Oher stepping into starter's role

OWINGS MILLS -- The relative silence of Baltimore Ravens rookie offensive tackle Michael Oher is only confined to how the understated first-round draft pick sparingly chooses his words during conversations. Polite, soft-spoken and eager to learn, Oher is exceedingly deferential to veteran players during meetings and meals at the Ravens' training complex.

On the football field, though, it's an entirely different story. At the line of scrimmage, Oher's approach is all about intensity, muscle and aggression. Ever since his arrival in Baltimore, Oher has been delivering a series of powerful hand punches to big defensive linemen as he walls off pass rushers to protect quarterback Joe Flacco.

"He doesn't say much," veteran defensive end Trevor Pryce said Tuesday during the Ravens' passing camp. "He's very, very quiet, but I think he has the attitude of a serial killer. In a good way. I think he will be all right. "He has a quiet intensity about him, and it doesn't seem like he has much body fat. It's like, 'Wow, look at this guy.' He looks like Julius Peppers. He's going to be something."

Pryce is one of the few players to get the best of Oher so far, beating him during the 6-foot-4, 309-pounder's first NFL practice with an inside swim move. Getting past Oher, though, is a rare occurrence.

Following four-time Pro Bowl offensive tackle Willie Anderson's abrupt retirement announcement last week, which surprised several teammates and coaches, the Ravens need Oher to emerge as a viable potential starter.

With Adam Terry still sidelined following offseason knee surgery, Oher is taking every single snap with the first-team offense at right tackle.

"With Willie retired, it's definitely going to speed things up for me as far as having to learn everything," Oher said. "I have to do everything right to get ready to play on Sundays. This is just my second minicamp, so I think I'm doing well. I'm just out here playing football and having fun.

"It's what I love to do. I have a lot to learn, but it's fun, too. I'm getting better at my technique and fundamentals. I was surprised that Willie retired and I wanted to see what he did and try to learn from him, but I think I'm doing all right."

The Ravens drafted Oher with the 23rd overall pick, trading up in the first round to land the imposing consensus All-American blocker from Ole Miss. The early reviews have provided a consensus of commentary. Oher is as advertised, a hard-nosed, athletic blocker who could still stand for some more polish.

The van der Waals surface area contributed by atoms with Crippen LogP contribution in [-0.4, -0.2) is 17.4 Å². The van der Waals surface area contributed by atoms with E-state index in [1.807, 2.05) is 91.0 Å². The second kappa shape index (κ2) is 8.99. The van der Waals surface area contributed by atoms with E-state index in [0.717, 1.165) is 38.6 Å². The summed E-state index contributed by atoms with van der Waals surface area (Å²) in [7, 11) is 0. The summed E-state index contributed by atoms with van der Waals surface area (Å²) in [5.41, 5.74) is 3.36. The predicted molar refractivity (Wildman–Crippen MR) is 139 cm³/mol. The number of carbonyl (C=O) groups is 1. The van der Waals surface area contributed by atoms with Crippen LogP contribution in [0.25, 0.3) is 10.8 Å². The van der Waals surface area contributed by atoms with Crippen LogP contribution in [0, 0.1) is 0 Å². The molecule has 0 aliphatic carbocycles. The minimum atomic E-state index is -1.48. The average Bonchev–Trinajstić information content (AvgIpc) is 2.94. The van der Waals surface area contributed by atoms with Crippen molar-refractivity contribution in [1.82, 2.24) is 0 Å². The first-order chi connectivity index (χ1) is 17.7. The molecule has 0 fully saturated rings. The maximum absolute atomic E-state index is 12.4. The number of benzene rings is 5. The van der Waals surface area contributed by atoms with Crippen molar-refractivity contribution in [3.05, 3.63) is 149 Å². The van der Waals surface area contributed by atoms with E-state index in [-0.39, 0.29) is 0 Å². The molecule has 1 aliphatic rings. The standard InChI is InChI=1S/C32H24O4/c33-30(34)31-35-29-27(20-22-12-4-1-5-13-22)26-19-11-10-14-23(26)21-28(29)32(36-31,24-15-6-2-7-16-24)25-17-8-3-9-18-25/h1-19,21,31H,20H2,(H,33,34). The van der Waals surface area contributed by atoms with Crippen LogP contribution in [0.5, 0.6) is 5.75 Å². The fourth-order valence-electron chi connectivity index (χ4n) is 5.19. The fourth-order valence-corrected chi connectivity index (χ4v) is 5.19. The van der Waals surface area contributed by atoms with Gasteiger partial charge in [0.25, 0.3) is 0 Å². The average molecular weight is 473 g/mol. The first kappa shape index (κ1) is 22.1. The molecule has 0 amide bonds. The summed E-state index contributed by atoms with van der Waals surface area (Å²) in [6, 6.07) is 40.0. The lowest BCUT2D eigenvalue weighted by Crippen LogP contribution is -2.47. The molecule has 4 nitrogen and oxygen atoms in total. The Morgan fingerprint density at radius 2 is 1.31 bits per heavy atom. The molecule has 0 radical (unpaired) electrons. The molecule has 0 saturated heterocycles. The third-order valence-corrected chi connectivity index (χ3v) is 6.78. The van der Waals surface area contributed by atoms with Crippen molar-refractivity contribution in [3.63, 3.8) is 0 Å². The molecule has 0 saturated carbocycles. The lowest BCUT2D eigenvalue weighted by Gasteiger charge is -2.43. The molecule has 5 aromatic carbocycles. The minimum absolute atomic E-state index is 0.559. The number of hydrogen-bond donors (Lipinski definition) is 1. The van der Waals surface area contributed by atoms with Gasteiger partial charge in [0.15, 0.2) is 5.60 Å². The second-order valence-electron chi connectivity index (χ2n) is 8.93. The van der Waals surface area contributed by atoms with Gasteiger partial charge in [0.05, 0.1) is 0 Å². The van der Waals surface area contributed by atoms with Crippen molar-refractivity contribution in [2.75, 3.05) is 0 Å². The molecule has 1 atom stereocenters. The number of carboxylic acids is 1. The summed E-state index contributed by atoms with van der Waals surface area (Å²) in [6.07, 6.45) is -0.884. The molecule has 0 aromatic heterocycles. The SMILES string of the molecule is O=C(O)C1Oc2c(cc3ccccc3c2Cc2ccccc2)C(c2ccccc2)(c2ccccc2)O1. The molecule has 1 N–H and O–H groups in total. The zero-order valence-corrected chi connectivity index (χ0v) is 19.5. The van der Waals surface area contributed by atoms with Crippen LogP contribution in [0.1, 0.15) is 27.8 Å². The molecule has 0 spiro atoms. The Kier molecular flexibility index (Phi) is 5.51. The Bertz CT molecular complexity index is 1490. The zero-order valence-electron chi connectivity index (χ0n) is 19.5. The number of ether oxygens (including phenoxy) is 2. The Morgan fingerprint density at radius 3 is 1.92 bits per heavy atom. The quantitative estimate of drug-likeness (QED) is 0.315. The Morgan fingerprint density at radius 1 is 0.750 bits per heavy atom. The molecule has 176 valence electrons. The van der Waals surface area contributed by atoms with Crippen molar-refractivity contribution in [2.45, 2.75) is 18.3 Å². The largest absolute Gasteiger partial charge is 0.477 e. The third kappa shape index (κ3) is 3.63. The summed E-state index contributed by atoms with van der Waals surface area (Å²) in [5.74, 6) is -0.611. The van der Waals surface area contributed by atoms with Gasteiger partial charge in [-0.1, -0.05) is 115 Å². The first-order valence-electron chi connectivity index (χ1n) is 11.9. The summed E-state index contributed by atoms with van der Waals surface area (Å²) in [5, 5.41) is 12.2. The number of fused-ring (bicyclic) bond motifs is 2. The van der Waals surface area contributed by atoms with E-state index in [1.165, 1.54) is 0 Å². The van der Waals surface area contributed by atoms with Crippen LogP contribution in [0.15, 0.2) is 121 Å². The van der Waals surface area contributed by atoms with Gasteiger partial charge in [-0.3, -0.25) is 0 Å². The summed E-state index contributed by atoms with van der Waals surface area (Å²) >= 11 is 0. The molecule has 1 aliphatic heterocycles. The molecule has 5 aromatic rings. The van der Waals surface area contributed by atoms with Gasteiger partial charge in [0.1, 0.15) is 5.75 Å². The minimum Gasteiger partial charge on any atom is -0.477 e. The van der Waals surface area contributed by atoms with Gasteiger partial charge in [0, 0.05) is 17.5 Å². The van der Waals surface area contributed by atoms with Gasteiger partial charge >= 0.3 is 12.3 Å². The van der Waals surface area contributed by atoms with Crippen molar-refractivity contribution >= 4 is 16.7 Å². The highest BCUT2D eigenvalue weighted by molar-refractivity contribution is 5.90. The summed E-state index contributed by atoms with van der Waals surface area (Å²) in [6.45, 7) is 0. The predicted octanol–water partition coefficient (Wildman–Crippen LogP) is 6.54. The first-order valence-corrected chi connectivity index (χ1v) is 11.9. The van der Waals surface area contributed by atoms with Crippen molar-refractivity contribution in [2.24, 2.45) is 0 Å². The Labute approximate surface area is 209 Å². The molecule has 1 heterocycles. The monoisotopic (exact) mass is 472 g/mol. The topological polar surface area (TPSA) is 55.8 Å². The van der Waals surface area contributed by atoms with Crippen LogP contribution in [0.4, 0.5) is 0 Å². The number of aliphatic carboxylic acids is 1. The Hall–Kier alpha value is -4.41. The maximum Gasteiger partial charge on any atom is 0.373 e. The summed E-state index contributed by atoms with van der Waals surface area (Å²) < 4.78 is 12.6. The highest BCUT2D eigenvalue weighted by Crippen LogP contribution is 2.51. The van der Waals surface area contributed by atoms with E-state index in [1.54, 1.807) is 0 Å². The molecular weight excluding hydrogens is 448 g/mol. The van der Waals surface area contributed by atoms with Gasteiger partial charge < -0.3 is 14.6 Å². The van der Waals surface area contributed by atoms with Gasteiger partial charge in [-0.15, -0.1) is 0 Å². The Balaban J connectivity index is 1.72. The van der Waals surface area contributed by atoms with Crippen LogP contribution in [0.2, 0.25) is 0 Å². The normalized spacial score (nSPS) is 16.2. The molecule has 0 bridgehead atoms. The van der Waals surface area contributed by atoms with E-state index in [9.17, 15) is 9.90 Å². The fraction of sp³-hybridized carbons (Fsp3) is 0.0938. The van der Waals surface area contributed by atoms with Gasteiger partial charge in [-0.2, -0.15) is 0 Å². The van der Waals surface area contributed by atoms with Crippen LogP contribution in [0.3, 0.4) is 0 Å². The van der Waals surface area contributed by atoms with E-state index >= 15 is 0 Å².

One day after Oher struggled a bit when lined up against outside linebacker Jarret Johnson, Oher appeared composed and fluid in firing off the football to engage defenders.

"Michael has done a nice job so far," Ravens coach John Harbaugh said. "He's got a lot to learn, but you see him make progress from one day to the next. Jarret Johnson had his way with him a little bit because Michael was a little heavy with his hands, got a little over-steady. "That's OK. You like to see a young guy getting after people, trying to punch people. Today, he got his weight back a little bit, got down, was still punching. He makes adjustments quickly."

Oher has been asking lots of questions, quizzing offensive line coach John Matsko, six-time Pro Bowl center Matt Birk, right guard Chris Chester and left tackle Jared Gaither, among others.

Oher has a history of making a speedy transition on the football field having played for three different offensive coordinators in four seasons in college, winning the Jacobs Trophy as the top blocker in the ultra-competitive Southeastern Conference last season.

"Matt Birk definitely knows the ropes, so there's a lot I can learn from him," Oher said. "We've got a nice group here. They help me out a lot. "Chester is a great guy. I don't have any worries about learning anything. If I don't know something, I'm not afraid to ask for help. That's how you get better."

Because Oher might be called upon to start immediately with Anderson done playing football and Terry's considerable injury history, it's imperative that the rookie not show up late for training camp. Oher has instructed his agent, Jimmy Sexton, to avoid a contract holdout to ensure that he reports on time when camp starts at McDaniel College in late July.

"I want to play so bad," Oher said. "I'm going to do everything in my power to get to camp on time."

Oher's footwork is improving, and his conditioning is superior to most of the Ravens' offensive linemen. For a rookie, Oher seems advanced in his development.

"Being a rookie is tough," Birk said. "There's a lot of things going on. The best way to learn it is to get in there and just get going. Michael has tremendous talent. The sky is the limit."

Of course, it's a passing camp and these aren't full-contact drills. The real tests for Oher will come this fall against elite pass rushers like Pittsburgh Steelers reigning NFL Defensive Player of the Year outside linebacker James Harrison, San Diego Chargers outside linebacker Shawne Merriman, Minnesota Vikings defensive end Jared Allen and the Indianapolis Colts' tandem of Dwight Freeney and Robert Mathis.

Although Oher plays right tackle, NFL teams often flop their best pass rushers to the other side. Oher doesn't sound intimidated by the distinguished pack of bull rushers and speed rushers that are awaiting him.

"I can't wait," Oher said. "I'm a competitor. I've just got to learn it all on the fly, mature and take it all in mentally. I just keep competing and fighting every day."

Aaron Wilson covers the Baltimore Ravens for the Carroll County Times and the Annapolis Capital.


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